[ 354 Pa. Super. Page 62]

Court held that in "creeping disease" cases the statute of limitations begins to run when "the plaintiff knows, or reasonably should know: (1) that he has been injured, and (2) that his injury has been caused by another party's conduct."*fn1 Id., 324 Pa. Superior Ct. at 136-37, 471 A.2d at 500 (footnote omitted). Under this test the statute of limitations begins to run even though the plaintiff lacks actual knowledge of an injury and its cause as long as he or she should have been so aware. Id. Moreover, a plaintiff is under a duty to use all reasonable diligence to be informed of facts upon which a potential action may be based. Pocono International Raceway, Inc. v. Pocono Produce, Inc., 503 Pa. 80, 84, 468 A.2d 468, 471 (1983).

[ 354 Pa. Super. Page 63]

We note that whether a plaintiff has exercised due diligence in discovering an injury and its cause is usually a jury question. DeMartino v. Albert Einstein Medical Center, 313 Pa. Superior Ct. 492, 510, 460 A.2d 295, 299 (1983). Sometimes, however, "'a case will arise where the facts will be undisputed and will lead unerringly to the conclusion that the length of time it took the plaintiff to discover the injury or its cause was unreasonable as a matter of law.'" Id., 313 Pa. Superior Ct. at 510, 460 A.2d at 304, quoting Page 63} Anthony v. Koppers Co., 284 Pa. Superior Ct. 81, 110, 425 A.2d 428, 443 (1980). Thus, only in the latter instance would a grant of summary judgment be appropriate.

With these principles in mind, we now apply the Cathcart test to each of the three cases before us to determine whether summary judgment was properly granted.

Philip and Rose Bagian

Appellant in No. 972 PHL 84, Philip Bagian, was employed as a pipefitter at the Philadelphia Naval Shipyard from 1941 until 1943 and from 1947 until his retirement in 1978. In 1972, Bagian obtained a report of his annual examination from the shipyard dispensary.*fn2 Under the heading "Significant findings," the report stated, "1. CHEST X-RAY: LOCALIZED PLEURAL THICKENING IN THE RIGHT HEMITHORAX." Bagian testified at his deposition that he did not pay much attention to this report and that he thought nothing was wrong. (Deposition of Philip Bagian, January 10, 1983 at 67).

In December, 1974, Bagian completed a questionnaire entitled "Health Inventory for Asbestos Workers and Handlers" in which he stated that he experienced shortness of breath upon climbing two flights of steps. (Memorandum of Law in Support of Appellee, the Celotex Corporation's, Motion for Summary Judgment on behalf of all Appellees, exhibit "D"). The notation "Routine Annual Surveillance" and the dispensary physician's signature appear at the end of the questionnaire. The same notation is written twice more at the bottom of the questionnaire followed by the dates "2/12/76" and "1/14/77". (Id.)

Beginning in 1971, Bagian became fairly knowledgeable about the health hazards of asbestos. At his deposition, he testified that "about" 1971 his supervisors began to tell the shipyard workers to be careful with asbestos and to require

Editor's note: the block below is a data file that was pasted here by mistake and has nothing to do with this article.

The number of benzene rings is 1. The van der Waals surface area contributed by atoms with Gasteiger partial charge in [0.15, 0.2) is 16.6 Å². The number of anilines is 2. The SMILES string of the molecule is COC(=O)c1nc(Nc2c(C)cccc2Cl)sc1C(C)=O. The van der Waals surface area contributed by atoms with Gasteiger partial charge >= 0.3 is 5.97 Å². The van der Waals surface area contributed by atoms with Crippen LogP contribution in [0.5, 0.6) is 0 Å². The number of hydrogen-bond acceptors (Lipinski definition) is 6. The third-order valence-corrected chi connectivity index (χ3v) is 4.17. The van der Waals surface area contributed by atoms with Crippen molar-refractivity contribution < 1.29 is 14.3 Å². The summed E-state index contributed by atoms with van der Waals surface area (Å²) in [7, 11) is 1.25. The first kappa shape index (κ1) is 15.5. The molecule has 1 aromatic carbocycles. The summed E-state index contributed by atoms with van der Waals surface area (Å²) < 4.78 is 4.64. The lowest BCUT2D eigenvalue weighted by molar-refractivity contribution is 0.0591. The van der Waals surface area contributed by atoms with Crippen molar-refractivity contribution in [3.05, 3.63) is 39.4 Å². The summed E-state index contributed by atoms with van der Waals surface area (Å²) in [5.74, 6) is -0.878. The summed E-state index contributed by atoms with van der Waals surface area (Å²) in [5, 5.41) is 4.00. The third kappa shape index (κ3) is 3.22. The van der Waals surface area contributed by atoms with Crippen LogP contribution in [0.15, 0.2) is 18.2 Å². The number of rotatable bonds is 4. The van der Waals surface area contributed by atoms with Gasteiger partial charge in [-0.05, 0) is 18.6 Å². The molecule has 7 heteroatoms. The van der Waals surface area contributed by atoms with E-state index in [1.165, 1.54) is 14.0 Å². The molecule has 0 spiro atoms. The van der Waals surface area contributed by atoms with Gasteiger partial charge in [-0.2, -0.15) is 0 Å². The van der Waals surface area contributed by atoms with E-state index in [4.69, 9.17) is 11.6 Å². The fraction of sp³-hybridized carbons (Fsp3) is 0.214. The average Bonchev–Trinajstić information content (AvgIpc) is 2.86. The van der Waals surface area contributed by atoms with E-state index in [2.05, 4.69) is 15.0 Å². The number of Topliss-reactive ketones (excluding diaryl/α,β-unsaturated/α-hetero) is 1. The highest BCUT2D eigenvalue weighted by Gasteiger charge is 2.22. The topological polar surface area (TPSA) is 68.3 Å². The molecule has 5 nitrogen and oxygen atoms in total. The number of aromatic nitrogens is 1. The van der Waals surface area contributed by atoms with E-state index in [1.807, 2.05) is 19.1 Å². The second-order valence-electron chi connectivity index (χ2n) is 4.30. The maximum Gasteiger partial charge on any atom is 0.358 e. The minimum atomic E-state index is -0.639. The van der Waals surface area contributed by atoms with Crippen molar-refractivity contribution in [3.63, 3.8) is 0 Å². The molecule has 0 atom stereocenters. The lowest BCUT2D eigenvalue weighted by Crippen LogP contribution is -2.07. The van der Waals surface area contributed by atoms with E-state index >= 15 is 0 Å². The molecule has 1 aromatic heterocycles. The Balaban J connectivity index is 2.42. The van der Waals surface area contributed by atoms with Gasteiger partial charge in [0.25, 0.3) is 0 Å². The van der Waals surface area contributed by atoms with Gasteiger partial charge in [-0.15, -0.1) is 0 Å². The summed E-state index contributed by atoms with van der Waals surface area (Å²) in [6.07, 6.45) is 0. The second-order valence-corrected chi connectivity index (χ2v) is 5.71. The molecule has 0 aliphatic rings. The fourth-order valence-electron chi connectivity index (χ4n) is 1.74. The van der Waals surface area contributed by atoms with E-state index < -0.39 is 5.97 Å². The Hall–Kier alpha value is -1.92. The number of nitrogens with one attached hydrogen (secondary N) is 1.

[ 354 Pa. Super. Page 64]

    the use of respirators to prevent the inhalation of asbestos fibers. Bagian was aware that asbestos exposure could lead to asbestosis, mesothelioma, and other forms of cancer. He also testified that they had "lost a few men," and that the men spoke of "breathing that damn junk all these years." (Deposition of Philip Bagian at 46-50).

In November, 1977, Bagian was examined by a private physician, Dr. Paisley, who informed him that he had asbestosis. In October, 1979, Bagian and his wife Rose filed this action against appellees asserting that his exposure to appellees' asbestos products caused him to contract certain diseases and injuries as set forth in his complaint and that his wife Rose has suffered from the loss of his society, services, and companionship. Appellees filed a motion for summary judgment contending that the Bagians' action was barred by the statute of limitations because they had discovered the injury and its cause more than two years before they commenced their lawsuit. On March 22, 1984, the lower court issued an order granting appellees' motion. The Bagians have appealed from that order.

The Bagians contend that the lower court erred in granting summary judgment because there are genuine issues of material fact concerning whether Philip Bagian knew or should have known of his injury and its cause prior to September, 1977. They argue first that Bagian did not know he was injured until he was examined by Dr. Paisley in November, 1977. Bagian stated that he received the chest x-ray report in 1972, but that he did not pay much attention to it because "it looked like nothing was wrong." (Deposition of Philip Bagian at 67). Furthermore, he argues that he had no reason to believe that pleural thickening was an injury because after he received the x-ray report nothing happened to illustrate the significance of that finding. He asserts that he continued to receive annual physical examinations and chest x-rays and was never informed of any medical problem. In addition, he points out that in 1976 and 1977, the dispensary physician noted "Routine Annual Surveillance" at the end of his health inventory